The Christmas extravaganza is officially in full sway. Children are watching their favoured holiday films on repeat, opening their advent calendars and counting down the days until Santa comes.
But the charm doesn’t last forever, because as your children get older, they only become more curious, asking questions like how does Father Christmas deliver all of the gifts in one night? And why does their sister get more playthings than them?
Ultimately, you might find yourself wondering when you should tell them the truth about Santa and what’s the best way to go about it without them feeling like they can’t trust you anymore.
A news outlet spoke with child psychologist Dr Amanda Gummer from Dr Gummer’s Good Play Guide, to find out the best age to drop the bombshell.
Dr Gummer said that a good time to tell your children the truth was around year six before they go into secondary school, which is about the age of 10-11, but this depends on the child.
Dr Gummer explained that numerous parents feel that sending children to secondary school still believing may lead to bullying, so the Christmas of year six is a good time if they still believe then.
Other than that, it’s about when the children start quizzing about it and you’d have to fib outright to them to keep them believing and Dr Gummer also warns about the perils of constantly fibbing to your children about Santa Claus.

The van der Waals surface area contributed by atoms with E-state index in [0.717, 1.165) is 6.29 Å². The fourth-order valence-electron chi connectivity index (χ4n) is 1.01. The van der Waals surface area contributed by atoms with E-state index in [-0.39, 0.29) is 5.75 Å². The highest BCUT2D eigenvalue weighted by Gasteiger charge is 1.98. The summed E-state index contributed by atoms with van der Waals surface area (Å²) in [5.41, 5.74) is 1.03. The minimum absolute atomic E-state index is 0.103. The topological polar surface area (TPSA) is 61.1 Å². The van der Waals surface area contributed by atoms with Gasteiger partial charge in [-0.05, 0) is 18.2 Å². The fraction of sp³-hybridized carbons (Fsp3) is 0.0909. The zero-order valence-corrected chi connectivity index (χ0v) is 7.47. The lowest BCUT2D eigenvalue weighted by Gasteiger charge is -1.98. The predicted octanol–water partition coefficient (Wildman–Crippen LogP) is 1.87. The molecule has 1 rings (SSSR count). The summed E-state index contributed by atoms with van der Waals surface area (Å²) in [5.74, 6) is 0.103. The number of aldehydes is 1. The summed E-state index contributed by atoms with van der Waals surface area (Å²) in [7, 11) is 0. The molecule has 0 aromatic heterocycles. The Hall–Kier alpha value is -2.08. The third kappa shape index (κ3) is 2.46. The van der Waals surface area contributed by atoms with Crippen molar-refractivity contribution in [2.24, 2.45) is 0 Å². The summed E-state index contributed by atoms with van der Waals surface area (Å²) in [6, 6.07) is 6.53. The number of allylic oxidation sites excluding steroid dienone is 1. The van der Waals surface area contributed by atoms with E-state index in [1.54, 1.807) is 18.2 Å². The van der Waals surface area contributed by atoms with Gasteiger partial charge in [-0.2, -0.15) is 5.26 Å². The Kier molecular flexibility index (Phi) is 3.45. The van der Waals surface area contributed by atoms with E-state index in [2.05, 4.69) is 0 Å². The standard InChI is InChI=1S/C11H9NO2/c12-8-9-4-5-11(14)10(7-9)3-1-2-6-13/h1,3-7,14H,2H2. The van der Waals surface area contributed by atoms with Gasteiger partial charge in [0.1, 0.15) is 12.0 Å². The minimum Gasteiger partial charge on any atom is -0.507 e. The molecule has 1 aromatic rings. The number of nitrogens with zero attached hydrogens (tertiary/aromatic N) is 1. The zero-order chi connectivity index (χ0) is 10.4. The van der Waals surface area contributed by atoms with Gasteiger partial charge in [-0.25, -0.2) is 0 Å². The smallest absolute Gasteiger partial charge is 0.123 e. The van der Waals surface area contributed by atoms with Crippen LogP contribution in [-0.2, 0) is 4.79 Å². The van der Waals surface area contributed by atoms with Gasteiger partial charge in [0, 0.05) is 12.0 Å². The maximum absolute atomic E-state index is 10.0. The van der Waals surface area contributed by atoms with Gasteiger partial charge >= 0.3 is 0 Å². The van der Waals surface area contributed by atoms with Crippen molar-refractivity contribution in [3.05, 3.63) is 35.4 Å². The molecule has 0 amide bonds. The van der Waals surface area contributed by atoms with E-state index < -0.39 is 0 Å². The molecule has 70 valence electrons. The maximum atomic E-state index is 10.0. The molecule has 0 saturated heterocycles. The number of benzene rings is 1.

She explained that it’s essential that your children trust you and believe what you tell them, so if you keep the tale going for too long, there’s a danger that you’ll damage your credibility with them which can be damaging for your relationship as they get older.
And that if you’re intending on telling your children the truth, there are a few ways to approach the matter sensitively.
Dr Gummer recommends that you wait until they ask and then ask them what they believe.
She continued that it’s easier to confirm suspicions they already have than break the news to them out of the blue, but be sure to tell them that the messages of Christmas, like understanding and being caring, are all still viable.
She continued that you can lighten it by telling them that you still believe it’s a wonderful time of the year and you can try explaining that growing children need to learn lessons about being good and kind and Santa is a way of helping them learn those lessons in a fun way.
But don’t forget we also tell our children that the stork delivers the baby’s, that some children are born under the gooseberry bush, and then there’s the tooth fairy et cetera, but perhaps it’s child psychologists that cause children more harm than Santa.
And is it healthy to undermine children, telling them that Santa is real? Why don’t we just gaslight our children before they have a chance to establish what’s real and what isn’t and then pay them off later on with selection boxes, reinforcing them that believing fabrications are to be rewarded?
I told my children that Santa was only the face of Christmas and that he doesn’t really bring gifts as people say and that the gifts came from their mother. It meant more to them that they knew the gifts came from me, rather than a fictional man swathed in a red suit.
Father Christmas should be nothing more than a token of festivity.
I can’t stand Christmas now, but I do remember many families with their merriment and delight, with presents and love, and we’re not all seriously damaged as adults because our parents said that Santa was real.
And when I think of psychologists, bar humbug springs to mind – scrooge or grinch. Someone needs a big hug.